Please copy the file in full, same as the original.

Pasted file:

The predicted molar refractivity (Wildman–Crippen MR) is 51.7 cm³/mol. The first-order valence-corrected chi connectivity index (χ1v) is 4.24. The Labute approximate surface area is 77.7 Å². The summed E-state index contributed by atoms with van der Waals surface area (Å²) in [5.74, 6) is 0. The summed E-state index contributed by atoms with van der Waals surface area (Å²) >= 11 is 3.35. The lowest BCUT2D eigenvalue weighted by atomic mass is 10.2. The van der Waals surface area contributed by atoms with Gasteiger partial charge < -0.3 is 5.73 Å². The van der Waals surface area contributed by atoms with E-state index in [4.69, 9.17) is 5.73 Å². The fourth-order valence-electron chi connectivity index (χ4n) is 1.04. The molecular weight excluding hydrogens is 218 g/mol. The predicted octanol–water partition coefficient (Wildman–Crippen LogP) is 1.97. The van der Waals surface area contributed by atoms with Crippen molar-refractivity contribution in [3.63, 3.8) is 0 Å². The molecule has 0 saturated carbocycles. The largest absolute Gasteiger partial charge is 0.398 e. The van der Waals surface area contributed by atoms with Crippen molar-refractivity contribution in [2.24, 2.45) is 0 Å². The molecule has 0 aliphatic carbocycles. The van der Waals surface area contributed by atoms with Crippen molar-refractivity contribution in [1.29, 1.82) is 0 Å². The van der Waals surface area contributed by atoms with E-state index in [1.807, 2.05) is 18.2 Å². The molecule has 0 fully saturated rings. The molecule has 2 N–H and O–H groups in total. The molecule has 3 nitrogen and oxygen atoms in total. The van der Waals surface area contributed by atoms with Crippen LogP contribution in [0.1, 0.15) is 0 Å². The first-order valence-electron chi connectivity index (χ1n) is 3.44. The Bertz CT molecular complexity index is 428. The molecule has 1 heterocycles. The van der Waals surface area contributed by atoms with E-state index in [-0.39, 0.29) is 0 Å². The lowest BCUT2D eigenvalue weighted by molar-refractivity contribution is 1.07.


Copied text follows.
The predicted molar refractivity (Wildman–Crippen MR) is 51.7 cm³/mol. The first-order valence-corrected chi connectivity index (χ1v) is 4.24. The Labute approximate surface area is 77.7 Å². The summed E-state index contributed by atoms with van der Waals surface area (Å²) in [5.74, 6) is 0. The summed E-state index contributed by atoms with van der Waals surface area (Å²) >= 11 is 3.35. The lowest BCUT2D eigenvalue weighted by atomic mass is 10.2. The van der Waals surface area contributed by atoms with Gasteiger partial charge < -0.3 is 5.73 Å². The van der Waals surface area contributed by atoms with E-state index in [4.69, 9.17) is 5.73 Å². The fourth-order valence-electron chi connectivity index (χ4n) is 1.04. The molecular weight excluding hydrogens is 218 g/mol. The predicted octanol–water partition coefficient (Wildman–Crippen LogP) is 1.97. The van der Waals surface area contributed by atoms with Crippen molar-refractivity contribution in [3.63, 3.8) is 0 Å². The molecule has 0 saturated carbocycles. The largest absolute Gasteiger partial charge is 0.398 e. The van der Waals surface area contributed by atoms with Crippen molar-refractivity contribution in [2.24, 2.45) is 0 Å². The molecule has 0 aliphatic carbocycles. The van der Waals surface area contributed by atoms with Crippen molar-refractivity contribution in [1.29, 1.82) is 0 Å². The van der Waals surface area contributed by atoms with E-state index in [1.807, 2.05) is 18.2 Å². The molecule has 0 fully saturated rings. The molecule has 2 N–H and O–H groups in total. The molecule has 3 nitrogen and oxygen atoms in total. The van der Waals surface area contributed by atoms with Crippen LogP contribution in [0.1, 0.15) is 0 Å². The first-order valence-electron chi connectivity index (χ1n) is 3.44. The Bertz CT molecular complexity index is 428. The molecule has 1 heterocycles. The van der Waals surface area contributed by atoms with E-state index in [-0.39, 0.29) is 0 Å². The lowest BCUT2D eigenvalue weighted by molar-refractivity contribution is 1.07.